If and when an artist/crew member approaches the WCC to help them file/report a case of sexual harassment, how does the WCC help the victim?

We are still evolving and are hoping to create all the necessary support in the immediate future.

At the moment we are an advocacy group that raises awareness about issues in our industry and finding solutions.

This is a path that has never been tread before so we are hoping to create the necessary redressal mechanisms within our industry. The process had already begun.

What happens when the person accused is powerful and tries to intimidate the victim to drop the case? How does the WCC help?

We stand by her as we are doing with our colleague at present.

Are you surprised by some/any of the names that have come up for allegations?

No. I am not surprised, but saddened by some names.

Do trolls and social media hate bother you?

I am not very active in social media, so I don't get affected by them.

Do you feel the #MeToo movement will bring positive change?

I do believe that #MeToo movement, will change the narrative forever.

The courage that some women have shown is laudable and it's heartening to see that more women are standing by them.

Social media as a platform has changed communication and helps an individual to reach out to the world personally.

Most perpetrators are scared of their image getting tarnished, so such people will think twice before attempting any kind of assault -- verbally or sexually, in future.

As people are named, the law too will get stringent towards sexual assault/harassment.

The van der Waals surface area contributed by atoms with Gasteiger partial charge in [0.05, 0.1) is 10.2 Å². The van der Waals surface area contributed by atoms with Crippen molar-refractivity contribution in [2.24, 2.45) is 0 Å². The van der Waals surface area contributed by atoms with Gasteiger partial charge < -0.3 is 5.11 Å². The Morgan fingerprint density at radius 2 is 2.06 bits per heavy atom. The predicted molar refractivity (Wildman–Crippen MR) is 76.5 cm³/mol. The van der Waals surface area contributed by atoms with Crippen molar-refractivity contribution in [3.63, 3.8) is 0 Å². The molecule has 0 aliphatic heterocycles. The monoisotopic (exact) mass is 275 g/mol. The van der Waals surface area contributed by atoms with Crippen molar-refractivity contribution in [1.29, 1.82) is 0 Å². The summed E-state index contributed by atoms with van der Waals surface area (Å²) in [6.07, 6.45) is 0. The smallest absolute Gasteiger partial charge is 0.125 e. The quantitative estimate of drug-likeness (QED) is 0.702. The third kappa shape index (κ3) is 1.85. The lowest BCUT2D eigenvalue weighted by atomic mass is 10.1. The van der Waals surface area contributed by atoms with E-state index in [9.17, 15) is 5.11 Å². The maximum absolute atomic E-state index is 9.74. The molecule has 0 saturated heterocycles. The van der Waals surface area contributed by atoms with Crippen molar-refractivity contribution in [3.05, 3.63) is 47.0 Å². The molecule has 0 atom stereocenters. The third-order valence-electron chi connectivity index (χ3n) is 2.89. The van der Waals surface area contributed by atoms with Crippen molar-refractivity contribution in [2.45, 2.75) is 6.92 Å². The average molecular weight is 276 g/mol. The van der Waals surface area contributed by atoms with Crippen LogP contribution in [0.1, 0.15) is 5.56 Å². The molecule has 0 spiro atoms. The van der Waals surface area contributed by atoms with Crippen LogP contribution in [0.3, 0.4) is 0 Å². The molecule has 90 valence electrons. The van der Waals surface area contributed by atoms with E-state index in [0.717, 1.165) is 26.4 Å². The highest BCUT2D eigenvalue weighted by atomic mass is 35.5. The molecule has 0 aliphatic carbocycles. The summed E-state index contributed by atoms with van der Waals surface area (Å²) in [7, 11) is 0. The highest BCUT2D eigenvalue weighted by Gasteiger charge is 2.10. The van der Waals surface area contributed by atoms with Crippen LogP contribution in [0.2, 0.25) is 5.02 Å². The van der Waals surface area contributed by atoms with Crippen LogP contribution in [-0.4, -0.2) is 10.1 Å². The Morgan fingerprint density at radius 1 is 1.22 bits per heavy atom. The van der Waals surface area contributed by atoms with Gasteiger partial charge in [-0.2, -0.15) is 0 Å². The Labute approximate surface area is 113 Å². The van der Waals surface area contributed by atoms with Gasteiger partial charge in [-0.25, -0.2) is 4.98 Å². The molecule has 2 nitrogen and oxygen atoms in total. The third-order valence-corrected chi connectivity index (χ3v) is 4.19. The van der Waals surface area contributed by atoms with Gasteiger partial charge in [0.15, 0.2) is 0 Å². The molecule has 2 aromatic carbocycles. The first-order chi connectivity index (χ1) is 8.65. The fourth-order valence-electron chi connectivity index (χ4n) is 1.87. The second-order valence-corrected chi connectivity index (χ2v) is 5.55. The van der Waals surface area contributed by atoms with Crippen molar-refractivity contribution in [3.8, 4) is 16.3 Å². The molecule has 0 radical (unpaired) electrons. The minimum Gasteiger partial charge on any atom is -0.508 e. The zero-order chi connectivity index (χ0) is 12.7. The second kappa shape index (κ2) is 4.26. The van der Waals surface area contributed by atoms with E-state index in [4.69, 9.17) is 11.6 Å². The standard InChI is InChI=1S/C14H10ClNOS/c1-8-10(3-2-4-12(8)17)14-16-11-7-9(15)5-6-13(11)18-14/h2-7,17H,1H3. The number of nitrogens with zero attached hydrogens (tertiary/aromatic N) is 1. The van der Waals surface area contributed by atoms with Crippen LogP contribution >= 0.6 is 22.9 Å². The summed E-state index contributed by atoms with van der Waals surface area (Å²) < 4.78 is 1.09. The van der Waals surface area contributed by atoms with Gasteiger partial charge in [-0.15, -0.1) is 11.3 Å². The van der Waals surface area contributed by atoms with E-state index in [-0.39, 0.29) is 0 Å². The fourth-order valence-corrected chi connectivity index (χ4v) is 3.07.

Society at large, will become aware of the existence of such situations and educate the future generation to safeguard themselves.

Will naming and shaming alone help? Or you think the accused (if proven) should be given tough punishment?

Due process by law is an important part of the #MeToo movement.

Calling out itself is a big step, but most women are using this because they believe there was no 'due process' available.

In our country, justice takes years, sometimes decades.

Justice delayed is justice denied and most get weary with the delay and it's all forgotten. This needs to change.

Sexual harassment/rape cases have to go into trial in the shortest period. Only then will more women have the courage to speak up.

When they speak up and justice is done, no parent or person in our society will tell victims to keep quiet.

Feeling empowered to speak up is the first step towards a safer society.

What advice/message do you have for readers who are scared to speak up against harassment?

When people are ready, they will speak up.

One cannot force or instigate anyone to speak up.

But in the mood of #MeToo, if anyone wants to speak up, I am sure there will be many who will support and walk along with them.

Personally, I feel the person who wants to speak up should meet a counsellor to be sure that they are ready as the repercussions can be distressing.

What advice would you give young actors/artists? How can they prevent themselves from being harassed or abused at work?

One should have the courage to speak up and say 'NO', and the other needs to understand that a 'NO means NO'.

I don't need to give any more advice/message to this generation as they have the biggest tool in their hands: The smart phone.

They know best how to use it. So, use it to help yourself and for your own benefit.

Divya Nair / Rediff.com